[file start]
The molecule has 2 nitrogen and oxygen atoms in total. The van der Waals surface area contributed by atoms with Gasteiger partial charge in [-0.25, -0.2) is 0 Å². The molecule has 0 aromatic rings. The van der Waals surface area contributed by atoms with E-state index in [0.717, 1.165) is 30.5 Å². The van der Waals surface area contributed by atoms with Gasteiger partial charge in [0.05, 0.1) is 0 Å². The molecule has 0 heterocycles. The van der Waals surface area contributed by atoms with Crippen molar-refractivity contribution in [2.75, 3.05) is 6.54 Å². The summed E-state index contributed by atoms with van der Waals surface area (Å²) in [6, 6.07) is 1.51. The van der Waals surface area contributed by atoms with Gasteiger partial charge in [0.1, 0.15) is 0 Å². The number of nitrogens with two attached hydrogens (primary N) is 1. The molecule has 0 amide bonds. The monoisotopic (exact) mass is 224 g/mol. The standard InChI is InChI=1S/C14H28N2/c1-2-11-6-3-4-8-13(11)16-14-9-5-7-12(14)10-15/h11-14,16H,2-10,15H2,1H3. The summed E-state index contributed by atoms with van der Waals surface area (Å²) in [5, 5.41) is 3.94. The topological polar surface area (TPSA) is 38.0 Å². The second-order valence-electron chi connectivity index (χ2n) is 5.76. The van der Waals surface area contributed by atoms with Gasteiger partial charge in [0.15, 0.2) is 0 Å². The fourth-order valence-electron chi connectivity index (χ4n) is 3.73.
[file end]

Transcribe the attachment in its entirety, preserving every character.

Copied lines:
The molecule has 2 nitrogen and oxygen atoms in total. The van der Waals surface area contributed by atoms with Gasteiger partial charge in [-0.25, -0.2) is 0 Å². The molecule has 0 aromatic rings. The van der Waals surface area contributed by atoms with E-state index in [0.717, 1.165) is 30.5 Å². The van der Waals surface area contributed by atoms with Gasteiger partial charge in [0.05, 0.1) is 0 Å². The molecule has 0 heterocycles. The van der Waals surface area contributed by atoms with Crippen molar-refractivity contribution in [2.75, 3.05) is 6.54 Å². The summed E-state index contributed by atoms with van der Waals surface area (Å²) in [6, 6.07) is 1.51. The van der Waals surface area contributed by atoms with Gasteiger partial charge in [0.1, 0.15) is 0 Å². The number of nitrogens with two attached hydrogens (primary N) is 1. The molecule has 0 amide bonds. The monoisotopic (exact) mass is 224 g/mol. The standard InChI is InChI=1S/C14H28N2/c1-2-11-6-3-4-8-13(11)16-14-9-5-7-12(14)10-15/h11-14,16H,2-10,15H2,1H3. The summed E-state index contributed by atoms with van der Waals surface area (Å²) in [5, 5.41) is 3.94. The topological polar surface area (TPSA) is 38.0 Å². The second-order valence-electron chi connectivity index (χ2n) is 5.76. The van der Waals surface area contributed by atoms with Gasteiger partial charge in [0.15, 0.2) is 0 Å². The fourth-order valence-electron chi connectivity index (χ4n) is 3.73.